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Most of the photos on this page were taken in the beautiful state of Hawaii.
   When my son was small, I often had occasion to wonder who was supposed to have the job of
teaching and who was supposed to have the job of learning.  While it's true that children have a lot
to learn, they, also, have a tremendous amount to teach.  Or, maybe a better word would be
"remind."  During the hustle and bustle and strain and stress of life, adults tend to lose sight of the
small things, the things they've come to consider insignificant.  Children are masters at noticing the
small things.
   So, it's thanks to my granddaughter - who is just as good a teacher as her dad was, and who
always notices and appreciates ants and lizards and doodle bugs - that I recently took an interest in
an ant that was slowly and laboriously making its way across the patio.   This ant's task was far from
easy, as he was carrying a captured treasure of some sort that looked to be at least 4 times his
size.  But he was determined and clearly had high hopes of reaching his destination.
   I watched as he would move forward a few inches and then stop, put down his burden, go around
in circles, as though scouting out the terrain, then retrieve his heavy load and proceed another few
inches.  He repeated this routine over and over, until he finally reached his goal of a flower bed on
the far side of the patio.   
   This lesson in patience, perseverance and optimism intrigued me.   And it occurred to me that
there was one more lesson.  It was impressive, don't you think, that he laid down his burden while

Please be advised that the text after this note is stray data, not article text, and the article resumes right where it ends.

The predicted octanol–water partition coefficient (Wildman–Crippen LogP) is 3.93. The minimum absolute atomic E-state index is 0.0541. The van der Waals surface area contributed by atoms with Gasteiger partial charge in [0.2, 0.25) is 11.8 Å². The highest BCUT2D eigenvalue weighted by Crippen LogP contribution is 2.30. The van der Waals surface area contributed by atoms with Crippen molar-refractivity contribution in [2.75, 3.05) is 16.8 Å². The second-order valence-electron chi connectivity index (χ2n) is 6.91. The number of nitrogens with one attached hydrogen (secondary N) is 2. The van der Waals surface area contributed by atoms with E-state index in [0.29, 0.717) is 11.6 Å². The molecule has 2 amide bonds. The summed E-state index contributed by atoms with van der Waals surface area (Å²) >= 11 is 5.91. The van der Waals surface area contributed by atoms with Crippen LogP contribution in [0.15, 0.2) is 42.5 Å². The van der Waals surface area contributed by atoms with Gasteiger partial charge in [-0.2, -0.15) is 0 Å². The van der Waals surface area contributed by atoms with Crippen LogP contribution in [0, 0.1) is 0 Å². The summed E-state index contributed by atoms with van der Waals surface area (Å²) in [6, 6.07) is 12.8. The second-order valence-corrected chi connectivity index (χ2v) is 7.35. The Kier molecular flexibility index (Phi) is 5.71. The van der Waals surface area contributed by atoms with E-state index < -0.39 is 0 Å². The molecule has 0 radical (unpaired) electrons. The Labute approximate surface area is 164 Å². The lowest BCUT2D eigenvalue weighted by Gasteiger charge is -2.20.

he scouted for a proper path - no use in carrying it any distances that weren't necessary.
   There have been plenty of times when I could've used an example like that.  But I guess I wasn't
watching the ants.
    It must've been somewhere between the years of my son's childhood and my granddaughter's,
when there was no one to remind me about the small things.  And how important they can be.
                                  --  Nancy
Lantern Floating, Honolulu:  Candlelit paper lanterns set afloat on Memorial Day,
each carrying the names of loved ones who have passed away and a message
wishing them comfort on their spiritual journey.
Next time you're found with your chin on the ground,
There's a lot to be learned, so look around.

Just what makes that little old ant
Think he'll move that rubber tree plant.
Anyone knows an ant can't
Move a rubber tree plant.

But he's got high hopes, he's got high hopes,
He's got high apple pie in the sky hopes.

So any time you're feeling low,
Instead of letting go,
Just remember that ant.
Whoops, there goes another rubber tree plant!

Problems are like toy balloons, they'll be bursting soon,
They're just bound to go pop.
Whoops, there goes another problem kerplop!

-- Sammy Cahn
The tide recedes, but leaves behind
Bright seashells in the sand.
The sun goes down, but gentle warmth
Still lingers on the land.
The music stops, yet echoes on,
In soulful, sweet refrains.
For every joy that passes,
Something beautiful remains.
-- Author Unknown